How to Politely Ask About the Progress of Something
Effective communication is a delicate matter. Politeness is a critical factor in having questions answered and successfully communicating with other people. On the other hand, being polite is only one part of the equation.
Being too firm in your approach can turn someone off, while coming across too subtle may not suffice in articulating your point. Politely asking about the progress of something is a straightforward process -- if you follow these simple steps.
- Effective communication is a delicate matter.
- Politely asking about the progress of something is a straightforward process -- if you follow these simple steps.
Approach a person at an appropriate and convenient time. Choose a time when the person is calm, pleasant and able to talk. Do not interrupt someone if they are involved in other tasks or busy with additional projects. Asking a question at the wrong time can engender frustration and pollute the answer.
Ask a personal question -- about work or family, for example -- before inquiring about other issues. Pose the question in a genuine manner and really listen to the response. Disarming the person with a personal question releases their defences and puts you both on common ground. Listen carefully to the response to confirm if it is an appropriate time to continue with your other inquiry.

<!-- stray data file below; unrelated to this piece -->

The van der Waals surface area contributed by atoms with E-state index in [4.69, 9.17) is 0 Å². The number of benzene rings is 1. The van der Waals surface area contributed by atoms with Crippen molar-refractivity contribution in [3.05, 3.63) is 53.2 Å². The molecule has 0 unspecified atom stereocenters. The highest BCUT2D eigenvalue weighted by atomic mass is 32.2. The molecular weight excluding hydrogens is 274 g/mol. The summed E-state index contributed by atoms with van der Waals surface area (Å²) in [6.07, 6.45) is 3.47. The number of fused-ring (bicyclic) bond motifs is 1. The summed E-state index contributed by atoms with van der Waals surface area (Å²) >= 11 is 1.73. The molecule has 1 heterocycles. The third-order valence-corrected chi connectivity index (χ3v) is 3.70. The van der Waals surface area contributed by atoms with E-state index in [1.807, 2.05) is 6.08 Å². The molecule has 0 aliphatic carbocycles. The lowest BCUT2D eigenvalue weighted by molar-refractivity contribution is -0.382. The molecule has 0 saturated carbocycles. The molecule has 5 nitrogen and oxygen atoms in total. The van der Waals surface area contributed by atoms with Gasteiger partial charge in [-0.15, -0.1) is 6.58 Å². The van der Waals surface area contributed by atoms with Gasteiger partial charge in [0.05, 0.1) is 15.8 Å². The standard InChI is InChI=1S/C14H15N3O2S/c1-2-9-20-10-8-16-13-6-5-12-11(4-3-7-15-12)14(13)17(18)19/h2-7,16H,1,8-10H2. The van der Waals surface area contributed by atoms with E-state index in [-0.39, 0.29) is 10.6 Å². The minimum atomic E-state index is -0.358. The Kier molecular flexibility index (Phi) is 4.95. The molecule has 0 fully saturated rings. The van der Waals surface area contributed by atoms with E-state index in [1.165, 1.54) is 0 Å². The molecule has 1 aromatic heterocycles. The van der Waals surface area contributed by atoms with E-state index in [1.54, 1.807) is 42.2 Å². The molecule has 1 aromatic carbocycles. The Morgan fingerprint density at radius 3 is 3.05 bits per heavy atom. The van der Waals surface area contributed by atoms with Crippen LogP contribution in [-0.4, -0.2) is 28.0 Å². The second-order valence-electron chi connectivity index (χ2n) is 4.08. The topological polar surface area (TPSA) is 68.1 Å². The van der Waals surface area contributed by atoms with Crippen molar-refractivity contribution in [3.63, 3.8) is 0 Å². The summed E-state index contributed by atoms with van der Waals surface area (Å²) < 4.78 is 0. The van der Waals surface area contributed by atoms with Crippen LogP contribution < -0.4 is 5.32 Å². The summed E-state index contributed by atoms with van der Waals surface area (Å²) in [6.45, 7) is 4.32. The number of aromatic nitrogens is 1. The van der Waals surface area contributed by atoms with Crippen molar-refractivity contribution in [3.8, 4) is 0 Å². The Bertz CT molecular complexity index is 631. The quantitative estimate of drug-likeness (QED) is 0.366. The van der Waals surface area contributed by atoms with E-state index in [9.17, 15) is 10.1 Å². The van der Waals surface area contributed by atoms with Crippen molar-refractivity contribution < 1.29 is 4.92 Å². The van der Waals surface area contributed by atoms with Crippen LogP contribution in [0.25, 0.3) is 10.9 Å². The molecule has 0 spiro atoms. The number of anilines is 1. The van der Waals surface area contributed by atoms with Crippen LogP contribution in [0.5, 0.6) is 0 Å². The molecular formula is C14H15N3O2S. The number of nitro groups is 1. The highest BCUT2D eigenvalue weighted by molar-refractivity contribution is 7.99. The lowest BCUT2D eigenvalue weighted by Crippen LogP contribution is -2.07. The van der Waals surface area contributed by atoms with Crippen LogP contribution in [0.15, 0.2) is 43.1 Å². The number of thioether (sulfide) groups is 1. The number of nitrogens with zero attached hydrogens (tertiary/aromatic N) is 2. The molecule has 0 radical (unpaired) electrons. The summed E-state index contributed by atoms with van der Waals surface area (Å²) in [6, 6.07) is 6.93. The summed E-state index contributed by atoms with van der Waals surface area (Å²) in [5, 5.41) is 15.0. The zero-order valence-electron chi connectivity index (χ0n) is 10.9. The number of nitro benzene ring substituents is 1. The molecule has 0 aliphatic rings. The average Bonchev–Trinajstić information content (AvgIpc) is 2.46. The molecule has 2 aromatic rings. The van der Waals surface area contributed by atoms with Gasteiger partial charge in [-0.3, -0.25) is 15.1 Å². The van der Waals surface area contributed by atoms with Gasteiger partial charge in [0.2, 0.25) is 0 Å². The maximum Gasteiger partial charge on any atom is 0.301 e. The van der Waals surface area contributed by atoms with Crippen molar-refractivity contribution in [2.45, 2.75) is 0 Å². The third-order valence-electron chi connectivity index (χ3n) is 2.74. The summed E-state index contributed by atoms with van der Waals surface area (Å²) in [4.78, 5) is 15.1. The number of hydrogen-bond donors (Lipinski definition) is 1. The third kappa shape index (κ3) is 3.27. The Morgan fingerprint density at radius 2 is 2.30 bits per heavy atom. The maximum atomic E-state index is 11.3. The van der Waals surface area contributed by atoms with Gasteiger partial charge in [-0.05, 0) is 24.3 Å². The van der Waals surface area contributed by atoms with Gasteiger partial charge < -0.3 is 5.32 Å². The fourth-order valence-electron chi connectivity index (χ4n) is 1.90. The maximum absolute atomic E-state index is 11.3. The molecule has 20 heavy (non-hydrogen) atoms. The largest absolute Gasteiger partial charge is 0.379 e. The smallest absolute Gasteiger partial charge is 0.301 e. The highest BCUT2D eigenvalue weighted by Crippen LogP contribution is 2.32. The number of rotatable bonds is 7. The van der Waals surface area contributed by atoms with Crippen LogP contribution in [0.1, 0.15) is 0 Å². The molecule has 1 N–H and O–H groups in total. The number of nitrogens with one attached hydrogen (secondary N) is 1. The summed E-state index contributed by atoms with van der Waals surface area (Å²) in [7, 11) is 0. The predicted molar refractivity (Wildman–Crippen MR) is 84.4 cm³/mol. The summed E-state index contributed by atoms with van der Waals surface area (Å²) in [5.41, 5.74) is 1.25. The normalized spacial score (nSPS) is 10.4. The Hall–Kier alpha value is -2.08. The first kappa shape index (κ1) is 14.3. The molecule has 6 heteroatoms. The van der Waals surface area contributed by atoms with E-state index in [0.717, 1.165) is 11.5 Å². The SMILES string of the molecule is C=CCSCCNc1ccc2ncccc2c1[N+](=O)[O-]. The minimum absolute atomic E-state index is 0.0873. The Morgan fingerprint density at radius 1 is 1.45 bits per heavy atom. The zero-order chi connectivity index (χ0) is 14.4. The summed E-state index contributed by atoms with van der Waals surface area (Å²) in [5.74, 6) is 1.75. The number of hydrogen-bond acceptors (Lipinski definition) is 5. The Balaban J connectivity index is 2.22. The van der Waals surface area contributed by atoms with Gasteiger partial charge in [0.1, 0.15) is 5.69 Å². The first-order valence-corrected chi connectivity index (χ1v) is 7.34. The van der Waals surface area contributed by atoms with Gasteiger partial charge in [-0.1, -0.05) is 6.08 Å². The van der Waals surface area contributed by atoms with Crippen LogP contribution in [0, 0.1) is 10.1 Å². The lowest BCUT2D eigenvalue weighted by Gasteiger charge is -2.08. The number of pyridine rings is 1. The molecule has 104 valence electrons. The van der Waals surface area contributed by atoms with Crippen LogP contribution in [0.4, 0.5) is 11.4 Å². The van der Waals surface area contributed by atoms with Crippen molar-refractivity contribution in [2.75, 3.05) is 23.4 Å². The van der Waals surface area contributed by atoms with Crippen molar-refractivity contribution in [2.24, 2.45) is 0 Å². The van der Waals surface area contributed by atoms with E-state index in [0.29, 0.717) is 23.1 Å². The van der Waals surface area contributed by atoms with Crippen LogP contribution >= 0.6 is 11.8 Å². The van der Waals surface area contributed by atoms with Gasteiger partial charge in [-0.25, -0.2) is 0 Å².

Look the person in the eyes and present positive, open body language. Keep your voice steady and smile. Ask your question directly and clearly. Do no exaggerate nor understate your needs. Stay courteous and be ready for any answer. Maintain positive body language and be prepared to ask easy -- albeit direct -- follow up questions and acquire any other possible information. Thank the person for their time and information and wish them well.
- Ask a personal question -- about work or family, for example -- before inquiring about other issues.
- Thank the person for their time and information and wish them well.
Jeffery Keilholtz began writing in 2002. He has worked professionally in the humanities and social sciences and is an expert in dramatic arts and professional politics. Keilholtz is published in publications such as Raw Story and Z-Magazine, and also pens political commentary under a pseudonym, Maryann Mann. He holds a dual Associate of Arts in psychology and sociology from Frederick Community College.